Evaluating the Friend-Zone

The friend-zone. This banishment to a pit that strictly defines the relationship between you and another as inflexibly platonic. Just friends, buddies, pals. Specifically, it is “a particularly aggravating metaphorical place, that people end up in when someone they are interested in only wants to be friends. It is impossible to get over someone while in the friendzone, because, as friends, you still see them too often for them to be erased from your memory, and yet, you cannot be with them the way you want” according to Urban Dictionary. So, as we can see, the key factor in the friendzone is unrequited attraction or desire for a more intimate relationship. But let’s actually think about this concept a little deeper.

By definition, the friend-zone requires that you want more from the relationship that you already have with someone. You feel like you are owed more from this relationship. Perhaps, you think the person is leading you on by flirting. Maybe you think your behavior is evidence that you deserve a more intimate relationship with this person. The thing is… this other person doesn’t owe you anymore than they’re already giving you.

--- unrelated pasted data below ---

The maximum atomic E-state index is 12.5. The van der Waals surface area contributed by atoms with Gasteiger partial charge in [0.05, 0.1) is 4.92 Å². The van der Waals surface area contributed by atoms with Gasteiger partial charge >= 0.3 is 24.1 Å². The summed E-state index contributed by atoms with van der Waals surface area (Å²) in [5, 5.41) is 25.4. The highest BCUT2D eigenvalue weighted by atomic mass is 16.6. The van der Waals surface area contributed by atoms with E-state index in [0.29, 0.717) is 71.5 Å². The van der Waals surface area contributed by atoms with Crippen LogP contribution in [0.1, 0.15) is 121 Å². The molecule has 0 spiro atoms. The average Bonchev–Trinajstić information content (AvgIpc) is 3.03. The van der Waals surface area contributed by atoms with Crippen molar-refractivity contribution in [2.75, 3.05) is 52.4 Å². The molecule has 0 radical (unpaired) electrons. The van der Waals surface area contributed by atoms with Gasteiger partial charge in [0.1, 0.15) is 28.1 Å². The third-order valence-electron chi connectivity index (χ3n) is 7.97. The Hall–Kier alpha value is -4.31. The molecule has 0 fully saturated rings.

Your attraction to them doesn’t mean you deserve any special treatment; your attraction doesn’t obligate any change in action on their part. The sheer concept of friend-zone comes from entitlement and reveals a hidden ulterior motive for your friendship. Treating someone with kindness and compassion because you find them attractive is fake and toxic. If your friendship is built upon your attraction to someone, it’s manipulative, self-centered and not friendship at all. 

I’m not trying to devalue or dismiss the pain of rejection. It hurts a lot; I know that, and I empathize, but think about your impact on the other person here. You might think that you’re making grand gestures that show how much you care about them, but do they want that? And if your motivation for these behaviors are fueled by romantic or sexual desire, are you actually genuinely caring for them? If you’re only focusing on your attraction to this person, you are inherently devaluing the friendship you have with them. Romantic relationships can develop from friendships, and often do, but forcing it is building a relationship on lies and manipulation.